Dear Haijin, visitors and travelers,
I hope you all liked the first episode of this 1001 Nights month in which we will read fairytales from "The Arabian Nights" or "1001 NIghts". I love fairytales, but I didn't really read the stories from "1001 Nights" ... so to me these fairytales are new and maybe that's the reason why I love to do this month. But ... the episodes will become very long every day and that's maybe a problem. So I have an idea. I will share the fairytales partially in the regular episodes and I give you the opportunity to read the other part also here at CDHK but in a separated page which you can find above in the menu. That page I have titled "And the Story Goes On".
Here is the first part of the fairytale of today "The Merchant and the Genius", a story told by Scheherazade to save her own life.
The Story of the Merchant and the Genius
There was once upon a time a merchant who possessed great wealth, in land and merchandise, as well as in ready money. He was obliged from time to time to take journeys to arrange his affairs. One day, having to go a long way from home, he mounted his horse, taking with him a small wallet in which he had put a few biscuits and dates, because he had to pass through the desert where no food was to be got. He arrived without any mishap, and, having finished his business, set out on his return. On the fourth day of his journey, the heat of the sun being very great, he turned out of his road to rest under some trees. He found at the foot of a large walnut-tree a fountain of clear and running water. He dismounted, fastened his horse to a branch of the tree, and sat by the fountain, after having taken from his wallet some of his dates and biscuits. When he had finished this frugal meal he washed his face and hands in the fountain.
When he was thus employed he saw an enormous genius, white with rage, coming towards him, with a scimitar in his hand.
“Arise,” he cried in a terrible voice, “and let me kill you as you have killed my son!”
As he uttered these words he gave a frightful yell. The merchant, quite as much terrified at the hideous face of the monster as at his words, answered him tremblingly, “Alas, good sir, what can I have done to you to deserve death?”
“I shall kill you,” repeated the genius, “as you have killed my son.”
“But,” said the merchant, “how can I have killed your son? I do not know him, and I have never even seen him.”
“When you arrived here did you not sit down on the ground?” asked the genius, “and did you not take some dates from your wallet, and whilst eating them did not you throw the stones about?”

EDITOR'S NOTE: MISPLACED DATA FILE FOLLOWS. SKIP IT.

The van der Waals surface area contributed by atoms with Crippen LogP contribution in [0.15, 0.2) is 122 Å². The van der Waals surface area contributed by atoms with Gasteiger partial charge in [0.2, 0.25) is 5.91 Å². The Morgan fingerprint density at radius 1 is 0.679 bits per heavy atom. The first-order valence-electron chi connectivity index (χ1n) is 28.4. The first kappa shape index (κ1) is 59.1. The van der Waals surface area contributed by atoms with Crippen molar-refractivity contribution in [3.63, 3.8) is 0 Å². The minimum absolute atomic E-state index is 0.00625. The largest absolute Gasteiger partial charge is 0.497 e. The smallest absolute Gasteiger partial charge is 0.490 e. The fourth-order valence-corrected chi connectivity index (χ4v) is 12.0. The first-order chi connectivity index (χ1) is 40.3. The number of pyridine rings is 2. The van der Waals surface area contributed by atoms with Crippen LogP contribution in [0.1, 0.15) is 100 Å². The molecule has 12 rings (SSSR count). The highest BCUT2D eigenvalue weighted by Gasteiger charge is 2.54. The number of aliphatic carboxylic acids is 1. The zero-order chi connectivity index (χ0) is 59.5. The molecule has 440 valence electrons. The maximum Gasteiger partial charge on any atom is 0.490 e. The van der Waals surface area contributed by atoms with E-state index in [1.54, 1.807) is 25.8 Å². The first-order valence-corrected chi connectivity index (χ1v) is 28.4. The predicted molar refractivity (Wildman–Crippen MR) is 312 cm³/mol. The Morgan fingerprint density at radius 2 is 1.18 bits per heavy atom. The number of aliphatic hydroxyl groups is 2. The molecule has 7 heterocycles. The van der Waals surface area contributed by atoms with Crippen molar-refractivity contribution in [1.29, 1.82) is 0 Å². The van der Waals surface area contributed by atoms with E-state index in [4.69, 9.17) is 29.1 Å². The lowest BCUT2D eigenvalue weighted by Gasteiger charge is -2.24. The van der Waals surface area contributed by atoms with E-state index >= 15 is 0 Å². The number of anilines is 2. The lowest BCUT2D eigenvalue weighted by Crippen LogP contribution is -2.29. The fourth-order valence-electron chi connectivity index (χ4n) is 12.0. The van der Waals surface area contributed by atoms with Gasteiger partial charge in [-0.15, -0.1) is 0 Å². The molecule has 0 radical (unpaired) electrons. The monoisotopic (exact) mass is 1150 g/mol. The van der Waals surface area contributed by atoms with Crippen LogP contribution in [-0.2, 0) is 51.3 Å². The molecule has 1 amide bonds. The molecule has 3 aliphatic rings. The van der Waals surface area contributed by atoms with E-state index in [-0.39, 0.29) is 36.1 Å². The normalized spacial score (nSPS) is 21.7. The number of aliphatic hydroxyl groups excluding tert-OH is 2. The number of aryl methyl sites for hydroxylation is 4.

“Yes,” said the merchant, “I certainly did so.”
“Then,” said the genius, “I tell you you have killed my son, for whilst you were throwing about the stones, my son passed by, and one of them struck him in the eye and killed him. So I shall kill you.”
“Ah, sir, forgive me!” cried the merchant.
“I will have no mercy on you,” answered the genius.
“But I killed your son quite unintentionally, so I implore you to spare my life.”
“No,” said the genius, “I shall kill you as you killed my son,” and so saying, he seized the merchant by the arm, threw him on the ground, and lifted his sabre to cut off his head.
The merchant, protesting his innocence, bewailed his wife and children, and tried pitifully to avert his fate. The genius, with his raised scimitar, waited till he had finished, but was not in the least touched.
|Scheherazade and the Sultan (wikimedia)|
Scheherazade, at this point, seeing that it was day, and knowing that the Sultan always rose very early to attend the council, stopped speaking.
“Indeed, sister,” said Dinarzade, “this is a wonderful story.”
“The rest is still more wonderful,” replied Scheherazade, “and you would say so, if the sultan would allow me to live another day, and would give me leave to tell it to you the next night.”
Schahriar, who had been listening to Scheherazade with pleasure, said to himself, “I will wait till tomorrow; I can always have her killed when I have heard the end of her story.”
All this time the grand-vizir was in a terrible state of anxiety. But he was much delighted when he saw the Sultan enter the council-chamber without giving the terrible command that he was expecting.
The next morning, before the day broke, Dinarzade said to her sister, “Dear sister, if you are awake I pray you to go on with your story.”
The Sultan did not wait for Scheherazade to ask his leave. “Finish,” said he, “the story of the genius and the merchant. I am curious to hear the end.”
So Scheherazade went on with the story. This happened every morning. The Sultana told a story, and the Sultan let her live to finish it.
The Story Goes On ... HERE
a new day rises
birds praising their Creator
a new story
Scheherazade is a real story-teller, a Kamishibai (smiles), and by telling her stories she adds another day to here life. Isn't that a wonderful idea? Telling stories adds days to your life ... maybe that's why I once started with this warhearted family at Carpe Diem Haiku Kai. Telling stories to add days to your life ... telling stories makes life wonderful.
This episode is NOW OPEN for your submissions and will remain open until January 9th at noon (CET). I will try to publish our new episode, The Story of the first Old Man and of the Hind, later on. For now ... have fun!
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